When it comes to processing milk, three Fonterra manufacturing sites stood out last season.
While the Government has agreed to progress enabling legislation for Fonterra's capital structure changes, Jarden head of research Arie Dekker says it has flagged a number of concerns.
These include impacts on contestability of milk supply; a suppressed share price in the restricted farmers-only market; higher prices for farmers' milk could flow through to NZ consumers; and value will be eroded for unit holders in the unit fund (Fonterra Shareholders Fund).
"Having looked at various options, the Government has decided to support the capital restructuring and amend the Dairy Industry Restructuring Act (DIRA) to specifically enable the unit fund to remain partially delinked on a permanent basis.
"For Fonterra we consider this is an important step forward."
Dekker points out that in light of the risks that have been identified around contestability for farmers' milk supply and its impact on value creation for the wider dairy industry, the Government has agreed existing DIRA regulatory settings should be strengthened to reduce these risks.
"These fall into three buckets, with industry consultation being sought on them. The consultation is not seeking comment on the capital restructure or other regulatory or alternative Government responses to the co-op's capital restructuring."
Dekker says Fonterra was likely to readily accept two of the three proposed responses from the Government.
"These changes to DIRA appear to seek to address some of the broad concerns that have been levelled at the capital structure changes.
"The Government is proposing to make amendments to support liquidity in the farmers-only market by requiring a market maker to maintain a range of minimum bid/ask spreads in the market, and require Fonterra to ensure independent financial markets (broker/other) research and analysis of its performance are easily accessible to farmers.
"There is acknowledgement that even at sufficient levels of liquidity in the farmers-only market, there would still be a structured restricted-market discount.
"The Government is also suggesting Fonterra maintain and publish a dividend and retentions policy, with this aimed at helping address the concern that the establishment of a farmers-only share market will see a substantially lower share price, which could artificially increase the attractiveness of shares to new or expanding dairy farmers."
Fonterra chairman Peter McBride acknowledged Agriculture Minister Damien O'Connor and MPI for "the constructive process to date and their work to develop proposed amendments to DIRA that support the flexible shareholding structure".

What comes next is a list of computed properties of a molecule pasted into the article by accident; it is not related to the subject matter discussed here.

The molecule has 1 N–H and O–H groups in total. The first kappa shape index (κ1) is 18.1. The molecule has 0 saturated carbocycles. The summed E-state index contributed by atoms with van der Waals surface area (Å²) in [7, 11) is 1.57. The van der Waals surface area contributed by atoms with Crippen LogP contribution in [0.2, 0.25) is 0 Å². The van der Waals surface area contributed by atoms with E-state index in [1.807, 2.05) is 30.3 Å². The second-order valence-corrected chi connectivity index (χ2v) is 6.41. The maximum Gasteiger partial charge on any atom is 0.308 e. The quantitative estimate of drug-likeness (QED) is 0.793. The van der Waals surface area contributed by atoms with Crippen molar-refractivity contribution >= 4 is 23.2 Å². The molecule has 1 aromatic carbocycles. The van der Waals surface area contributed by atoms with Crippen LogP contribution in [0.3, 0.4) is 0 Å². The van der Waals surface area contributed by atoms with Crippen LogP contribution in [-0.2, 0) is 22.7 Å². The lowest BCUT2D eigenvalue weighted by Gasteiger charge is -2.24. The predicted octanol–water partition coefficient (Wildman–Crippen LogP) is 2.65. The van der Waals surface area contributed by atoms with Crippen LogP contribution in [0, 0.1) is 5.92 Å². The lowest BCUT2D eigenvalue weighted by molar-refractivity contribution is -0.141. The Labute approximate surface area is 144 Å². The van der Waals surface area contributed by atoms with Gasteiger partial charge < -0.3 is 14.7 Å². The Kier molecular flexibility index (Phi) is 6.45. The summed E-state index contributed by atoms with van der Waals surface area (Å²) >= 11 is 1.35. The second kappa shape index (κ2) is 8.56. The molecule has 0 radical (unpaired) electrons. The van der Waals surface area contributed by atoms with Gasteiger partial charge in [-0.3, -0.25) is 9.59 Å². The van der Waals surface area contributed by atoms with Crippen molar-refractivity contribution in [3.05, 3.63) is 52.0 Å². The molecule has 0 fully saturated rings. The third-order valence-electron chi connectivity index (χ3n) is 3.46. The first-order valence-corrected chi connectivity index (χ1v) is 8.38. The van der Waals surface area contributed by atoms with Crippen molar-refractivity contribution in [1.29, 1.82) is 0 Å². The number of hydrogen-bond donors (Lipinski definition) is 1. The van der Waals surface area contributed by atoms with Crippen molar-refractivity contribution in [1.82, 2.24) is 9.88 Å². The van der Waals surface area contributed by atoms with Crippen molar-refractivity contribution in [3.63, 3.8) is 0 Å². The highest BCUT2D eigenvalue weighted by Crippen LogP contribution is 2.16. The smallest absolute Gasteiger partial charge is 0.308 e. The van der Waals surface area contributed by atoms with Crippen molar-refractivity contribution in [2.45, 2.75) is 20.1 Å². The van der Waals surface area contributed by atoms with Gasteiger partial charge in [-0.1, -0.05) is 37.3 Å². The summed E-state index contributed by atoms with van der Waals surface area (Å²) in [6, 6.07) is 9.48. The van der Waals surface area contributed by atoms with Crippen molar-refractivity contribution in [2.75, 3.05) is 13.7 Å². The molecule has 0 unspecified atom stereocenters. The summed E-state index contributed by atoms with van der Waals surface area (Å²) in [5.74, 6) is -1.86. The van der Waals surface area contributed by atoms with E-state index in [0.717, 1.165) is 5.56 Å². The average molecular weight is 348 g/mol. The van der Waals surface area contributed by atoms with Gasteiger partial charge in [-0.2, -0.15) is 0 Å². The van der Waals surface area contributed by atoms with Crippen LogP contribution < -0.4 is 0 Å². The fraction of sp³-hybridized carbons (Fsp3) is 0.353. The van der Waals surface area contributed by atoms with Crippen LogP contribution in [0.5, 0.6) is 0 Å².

Fonterra chairman Peter McBride.
"The Government's aspirations for our industry are well aligned to the co-op's," McBride says.
"We all want a high performing dairy industry, and a successful and innovative Fonterra is central to that.
"A strong Fonterra can lead the industry, building New Zealand provenance, lifting the bar on environmental performance and ensuring sustainable returns for all New Zealand dairy farmers.
"A flexible shareholding model will help our co-op maintain a sustainable milk supply.
"A globally competitive co-op of scale is in everyone's best interests."
McBride says the Governmennt has signalled that while regulatory changes will not be in place by 1 June, it expects the amendments to DIRA to progress through Parliament this year.
"We are preparing to implement the flexible shareholding structure as soon as possible. Share compliance obligations will remain on hold until at least six months after the effective date for the new structure."
O'Connor says the Government is proposing a set of amendments to DIRA that strike a balance between recognising the shareholders' mandate for change and enabling the successful function of the wider dairy sector.
"The benefits of a high-performing and efficient Fonterra flow through its near 10,000 farmer-shareholders to our rural communities and across New Zealand's economy.
"The Fonterra cooperative is a key part of New Zealand's world-leading dairy industry and a major export earner for our economy, sending product to over 130 countries."
Around 95% of all dairy milk produced in New Zealand is exported, with export revenues of approximately $19.1 billion a year. It accounts for 35% of New Zealand's total merchandise exports and around 3.1% of GDP. The industry employs around 49,000 people.
"The success of our dairy sector and the broader primary industries will underpin our economic recovery from Covid-19," O'Connor said.